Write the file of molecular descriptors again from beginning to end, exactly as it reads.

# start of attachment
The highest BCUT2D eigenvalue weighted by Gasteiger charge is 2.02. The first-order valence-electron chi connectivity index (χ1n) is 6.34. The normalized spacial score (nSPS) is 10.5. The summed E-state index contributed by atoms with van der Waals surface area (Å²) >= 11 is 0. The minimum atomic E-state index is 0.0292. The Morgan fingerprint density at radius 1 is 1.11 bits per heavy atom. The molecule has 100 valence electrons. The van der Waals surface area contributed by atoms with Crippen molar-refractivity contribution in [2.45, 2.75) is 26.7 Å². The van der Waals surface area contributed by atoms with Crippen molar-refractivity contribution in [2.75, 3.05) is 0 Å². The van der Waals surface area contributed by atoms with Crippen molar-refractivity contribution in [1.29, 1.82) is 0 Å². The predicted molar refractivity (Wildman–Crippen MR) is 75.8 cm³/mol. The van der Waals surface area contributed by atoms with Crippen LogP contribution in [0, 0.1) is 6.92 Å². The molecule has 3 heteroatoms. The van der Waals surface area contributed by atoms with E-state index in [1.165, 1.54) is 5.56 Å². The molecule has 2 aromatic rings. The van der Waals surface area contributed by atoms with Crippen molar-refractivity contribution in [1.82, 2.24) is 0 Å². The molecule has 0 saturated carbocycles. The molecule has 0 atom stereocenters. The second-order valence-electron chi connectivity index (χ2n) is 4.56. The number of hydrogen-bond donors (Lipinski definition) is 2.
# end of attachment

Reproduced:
The highest BCUT2D eigenvalue weighted by Gasteiger charge is 2.02. The first-order valence-electron chi connectivity index (χ1n) is 6.34. The normalized spacial score (nSPS) is 10.5. The summed E-state index contributed by atoms with van der Waals surface area (Å²) >= 11 is 0. The minimum atomic E-state index is 0.0292. The Morgan fingerprint density at radius 1 is 1.11 bits per heavy atom. The molecule has 100 valence electrons. The van der Waals surface area contributed by atoms with Crippen molar-refractivity contribution in [2.45, 2.75) is 26.7 Å². The van der Waals surface area contributed by atoms with Crippen molar-refractivity contribution in [2.75, 3.05) is 0 Å². The van der Waals surface area contributed by atoms with Crippen molar-refractivity contribution in [1.29, 1.82) is 0 Å². The predicted molar refractivity (Wildman–Crippen MR) is 75.8 cm³/mol. The van der Waals surface area contributed by atoms with Crippen LogP contribution in [0, 0.1) is 6.92 Å². The molecule has 3 heteroatoms. The van der Waals surface area contributed by atoms with E-state index in [1.165, 1.54) is 5.56 Å². The molecule has 2 aromatic rings. The van der Waals surface area contributed by atoms with Crippen molar-refractivity contribution in [1.82, 2.24) is 0 Å². The molecule has 0 saturated carbocycles. The molecule has 0 atom stereocenters. The second-order valence-electron chi connectivity index (χ2n) is 4.56. The number of hydrogen-bond donors (Lipinski definition) is 2.